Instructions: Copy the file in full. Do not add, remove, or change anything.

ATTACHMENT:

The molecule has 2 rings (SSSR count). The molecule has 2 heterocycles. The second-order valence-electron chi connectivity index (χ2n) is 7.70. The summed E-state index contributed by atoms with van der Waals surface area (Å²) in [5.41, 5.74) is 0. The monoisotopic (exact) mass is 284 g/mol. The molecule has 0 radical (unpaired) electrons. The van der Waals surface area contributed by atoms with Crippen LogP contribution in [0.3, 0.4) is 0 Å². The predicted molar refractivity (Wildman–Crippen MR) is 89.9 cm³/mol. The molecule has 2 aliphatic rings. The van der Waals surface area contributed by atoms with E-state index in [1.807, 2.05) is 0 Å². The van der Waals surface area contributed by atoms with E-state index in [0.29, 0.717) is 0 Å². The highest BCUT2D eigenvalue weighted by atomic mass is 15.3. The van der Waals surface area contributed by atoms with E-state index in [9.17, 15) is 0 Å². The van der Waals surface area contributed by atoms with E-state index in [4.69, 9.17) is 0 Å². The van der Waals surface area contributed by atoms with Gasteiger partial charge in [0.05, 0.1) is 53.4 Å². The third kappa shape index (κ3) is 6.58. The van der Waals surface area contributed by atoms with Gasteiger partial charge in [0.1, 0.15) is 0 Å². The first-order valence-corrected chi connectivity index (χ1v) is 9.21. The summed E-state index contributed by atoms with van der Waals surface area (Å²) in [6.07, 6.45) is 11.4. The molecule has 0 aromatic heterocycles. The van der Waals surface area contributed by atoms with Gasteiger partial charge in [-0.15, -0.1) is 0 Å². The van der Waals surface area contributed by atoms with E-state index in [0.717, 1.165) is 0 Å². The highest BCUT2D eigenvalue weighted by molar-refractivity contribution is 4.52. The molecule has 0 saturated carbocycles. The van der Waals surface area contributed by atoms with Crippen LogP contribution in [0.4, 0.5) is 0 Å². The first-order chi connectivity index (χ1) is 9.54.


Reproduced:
The molecule has 2 rings (SSSR count). The molecule has 2 heterocycles. The second-order valence-electron chi connectivity index (χ2n) is 7.70. The summed E-state index contributed by atoms with van der Waals surface area (Å²) in [5.41, 5.74) is 0. The monoisotopic (exact) mass is 284 g/mol. The molecule has 0 radical (unpaired) electrons. The van der Waals surface area contributed by atoms with Crippen LogP contribution in [0.3, 0.4) is 0 Å². The predicted molar refractivity (Wildman–Crippen MR) is 89.9 cm³/mol. The molecule has 2 aliphatic rings. The van der Waals surface area contributed by atoms with E-state index in [1.807, 2.05) is 0 Å². The van der Waals surface area contributed by atoms with E-state index in [0.29, 0.717) is 0 Å². The highest BCUT2D eigenvalue weighted by atomic mass is 15.3. The van der Waals surface area contributed by atoms with E-state index in [9.17, 15) is 0 Å². The van der Waals surface area contributed by atoms with E-state index in [4.69, 9.17) is 0 Å². The van der Waals surface area contributed by atoms with Gasteiger partial charge in [0.05, 0.1) is 53.4 Å². The third kappa shape index (κ3) is 6.58. The van der Waals surface area contributed by atoms with Gasteiger partial charge in [0.1, 0.15) is 0 Å². The first-order valence-corrected chi connectivity index (χ1v) is 9.21. The summed E-state index contributed by atoms with van der Waals surface area (Å²) in [6.07, 6.45) is 11.4. The molecule has 0 aromatic heterocycles. The van der Waals surface area contributed by atoms with Gasteiger partial charge in [-0.15, -0.1) is 0 Å². The van der Waals surface area contributed by atoms with E-state index in [0.717, 1.165) is 0 Å². The highest BCUT2D eigenvalue weighted by molar-refractivity contribution is 4.52. The molecule has 0 saturated carbocycles. The van der Waals surface area contributed by atoms with Crippen LogP contribution in [0.4, 0.5) is 0 Å². The first-order chi connectivity index (χ1) is 9.54.